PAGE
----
POLITICS: Watching the Bear

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WATCHING THE REAR One part of conventional wisdom has it that Democrat A C Wharton is a shoo-in for Shelby County mayor because of (a) his likeability; (b) his expertise; and (c) perhaps most importantly, his demographic edge as an African-American.

A counter argument goes that Republican nominee George Flinn could end up the winner on the strength of his personal resources coupled with the huge GOP primary vote expected in two major state-ballot races -- that for U.S. senator involving Lamar Alexander and Ed Bryant and the 7th District congressional contest in which three of the five candidates have local bases.

Both of these either/or scenarios may have to be revised in accordance with circumstances that could undermine the candidates’ expected party support.

In Wharton’s case, the problem has a famous surname: Ford. Sir Isaac Ford, the youngest son of former 9th District congressman Harold Ford Sr. and the brother of the current congressman, is making his maiden race for public office as an independent candidate in the mayor’s race, and, while no one -- perhaps not even young Ford -- can imagine him as the winner, many are wondering if he can upset Wharton’s apple cart.

Flinn’s concern is the tenuous state of Republican unity. Not only are some longtime Republicans close to his recent primary opponent, state Rep. Larry Scroggs, still aggrieved at what they see as having been unfair attacks upon their man, but the party’s nominal leader, incumbent Shelby County mayor Jim Rout, seems to have his own reservations about Flinn.

Several Republican regulars report recent conversations in which either Rout or another member of his family has expressed sympathy for Wharton’s mayoral ambitions. Asked about this on Tuesday, the mayor merely repeated what he has said for public consumption -- that he is “heavily involved” with four other races and will “play no active role” in the mayor’s race.

For the record, the beneficiaries of Rout’s support (and fund-raising help) are GOP gubernatorial candidate Jim Henry, senatorial candidate Alexander, 7th District congressional candidate David Kustoff, and Republican sheriff’s nominee Mark Luttrell.

Several members of the Republican Party’s moderate faction have talked out loud lately about forming a consensus with like-minded Democrats to endorse, or at least openly support, a tandem of Wharton and Luttrell.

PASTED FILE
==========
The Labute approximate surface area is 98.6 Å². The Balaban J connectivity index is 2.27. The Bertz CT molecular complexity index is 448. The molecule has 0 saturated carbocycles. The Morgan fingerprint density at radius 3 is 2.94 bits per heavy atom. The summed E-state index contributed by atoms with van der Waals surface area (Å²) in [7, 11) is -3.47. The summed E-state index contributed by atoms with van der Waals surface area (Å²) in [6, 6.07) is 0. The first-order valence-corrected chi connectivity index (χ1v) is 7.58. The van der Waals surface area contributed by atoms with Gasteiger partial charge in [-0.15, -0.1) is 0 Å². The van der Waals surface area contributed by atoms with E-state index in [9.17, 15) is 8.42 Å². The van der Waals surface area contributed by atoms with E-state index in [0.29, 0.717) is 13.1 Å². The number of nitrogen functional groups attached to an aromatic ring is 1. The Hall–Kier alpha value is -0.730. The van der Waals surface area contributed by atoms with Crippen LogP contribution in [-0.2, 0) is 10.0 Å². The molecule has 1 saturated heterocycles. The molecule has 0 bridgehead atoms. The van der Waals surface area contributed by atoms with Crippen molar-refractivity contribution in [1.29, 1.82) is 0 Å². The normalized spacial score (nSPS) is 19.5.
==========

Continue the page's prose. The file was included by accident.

Rout, however, says, “I am a Republican and plan to support the ticket.” That statement echoes the one which is being urged upon other party members these days by local party chairman Alan Crone, who personally has no reservations about rendering stout and specific public support for Flinn by name. “I’m excited by George’s vision,” says Crone, who has cited the candidate’s pledge of “accountability” as one of the reasons for that excitement.

But the same word had proved troubling to Rout, who wondered if Flinn had intended it as an ex post facto rebuke to the Republican incumbent’s own administration, which has been targeted in some quarters for the county’s current $1.3 billion in public debt.

Flinn sat down with the mayor last week and attempted to reassure him on that score, and virtually the first words out of the Republican nominee’s mouth at a subsequent Chamber of Commerce-sponsored mayoral forum were expressions of support for Rout’s conduct in office.

At the same forum, Sir Isaac Ford made what was for most observers his debut in the race. In one sense, Ford formed a triad with two other candidates whom no one gives a chance -- newcomer Johnny Kelly and Libertarian Bruce Young -- while most eyes and ears were on Flinn and Wharton, both of whom, stressing education and fiscal solvency, held their own.

In another sense, though, Ford clearly set himself apart from his fellow also-rans. Some of his points seemed hazy or were set forth in rambling fashion -- maybe a good thing for this audience, since the position papers released so far by the self-declared “hip-hop” candidate contain some strikingly radical ideas. (Notable among them is a proposal to spend “billions” on reparations for slavery.)

But the young candidate obviously possesses an attitude -- compounded of self-belief, confidence, and personal assertiveness -- that runs through his highly political family and, in its fully developed form, can even be called charisma. Right now, though, most people, even Ford-family familiars, see Sir Isaac more as a case of pointless chutzpah.

But maybe, some are beginning to wonder, there’s method to the madness. Despite the overt support being given Wharton’s candidacy by the Fords and their allies, might not Sir Isaac’s candidacy be something of a hedge? Or a reminder to Wharton about who his long-term friends are (or should be)?

In any case, the name Ford commands considerable loyalty among Memphis’ inner-city Democrats (a non-relative named Barry Ford upset a party regular for a position on the Democratic executive committee some years back), and all by itself could drain away enough votes from Wharton to give him serious worries.

For this reason, several Wharton supporters have begun to urge the former congressman and his son, U.S. Rep. Harold Ford Jr., to erase all doubt by making themselves both visible and vocal for the Democratic nominee.

It remains to be seen. Indeed, as we look ahead to the traditionally volatile month of July, much still remains to be seen in the case of both major mayoral candidates.

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